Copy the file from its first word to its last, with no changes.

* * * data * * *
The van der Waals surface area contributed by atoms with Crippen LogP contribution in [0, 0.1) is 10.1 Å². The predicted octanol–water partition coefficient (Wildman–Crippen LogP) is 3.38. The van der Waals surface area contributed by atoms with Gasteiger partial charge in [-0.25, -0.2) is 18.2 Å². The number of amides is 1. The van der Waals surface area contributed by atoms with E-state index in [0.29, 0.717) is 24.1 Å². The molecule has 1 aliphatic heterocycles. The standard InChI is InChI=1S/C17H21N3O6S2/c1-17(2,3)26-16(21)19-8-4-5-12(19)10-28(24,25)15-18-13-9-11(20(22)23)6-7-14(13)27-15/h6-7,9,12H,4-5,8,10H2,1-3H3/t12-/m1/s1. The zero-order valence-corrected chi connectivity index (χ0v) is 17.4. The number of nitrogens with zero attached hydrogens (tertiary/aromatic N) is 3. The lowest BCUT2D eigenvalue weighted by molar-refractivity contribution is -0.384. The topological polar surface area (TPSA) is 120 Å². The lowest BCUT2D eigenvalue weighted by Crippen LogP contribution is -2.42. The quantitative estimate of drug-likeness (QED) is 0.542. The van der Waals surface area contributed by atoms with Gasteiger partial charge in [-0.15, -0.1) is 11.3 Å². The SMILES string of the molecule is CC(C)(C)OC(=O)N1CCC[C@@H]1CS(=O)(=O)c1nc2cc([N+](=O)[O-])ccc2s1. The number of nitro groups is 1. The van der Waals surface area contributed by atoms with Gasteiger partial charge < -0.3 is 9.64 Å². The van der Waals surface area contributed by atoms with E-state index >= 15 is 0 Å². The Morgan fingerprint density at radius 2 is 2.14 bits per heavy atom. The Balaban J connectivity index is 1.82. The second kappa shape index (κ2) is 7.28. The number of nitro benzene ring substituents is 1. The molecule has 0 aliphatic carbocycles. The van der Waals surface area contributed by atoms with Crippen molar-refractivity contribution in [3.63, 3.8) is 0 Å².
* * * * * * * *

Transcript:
The van der Waals surface area contributed by atoms with Crippen LogP contribution in [0, 0.1) is 10.1 Å². The predicted octanol–water partition coefficient (Wildman–Crippen LogP) is 3.38. The van der Waals surface area contributed by atoms with Gasteiger partial charge in [-0.25, -0.2) is 18.2 Å². The number of amides is 1. The van der Waals surface area contributed by atoms with E-state index in [0.29, 0.717) is 24.1 Å². The molecule has 1 aliphatic heterocycles. The standard InChI is InChI=1S/C17H21N3O6S2/c1-17(2,3)26-16(21)19-8-4-5-12(19)10-28(24,25)15-18-13-9-11(20(22)23)6-7-14(13)27-15/h6-7,9,12H,4-5,8,10H2,1-3H3/t12-/m1/s1. The zero-order valence-corrected chi connectivity index (χ0v) is 17.4. The number of nitrogens with zero attached hydrogens (tertiary/aromatic N) is 3. The lowest BCUT2D eigenvalue weighted by molar-refractivity contribution is -0.384. The topological polar surface area (TPSA) is 120 Å². The lowest BCUT2D eigenvalue weighted by Crippen LogP contribution is -2.42. The quantitative estimate of drug-likeness (QED) is 0.542. The van der Waals surface area contributed by atoms with Gasteiger partial charge in [-0.15, -0.1) is 11.3 Å². The SMILES string of the molecule is CC(C)(C)OC(=O)N1CCC[C@@H]1CS(=O)(=O)c1nc2cc([N+](=O)[O-])ccc2s1. The number of nitro groups is 1. The van der Waals surface area contributed by atoms with Gasteiger partial charge < -0.3 is 9.64 Å². The van der Waals surface area contributed by atoms with E-state index >= 15 is 0 Å². The Morgan fingerprint density at radius 2 is 2.14 bits per heavy atom. The Balaban J connectivity index is 1.82. The second kappa shape index (κ2) is 7.28. The number of nitro benzene ring substituents is 1. The molecule has 0 aliphatic carbocycles. The van der Waals surface area contributed by atoms with Crippen molar-refractivity contribution in [3.63, 3.8) is 0 Å².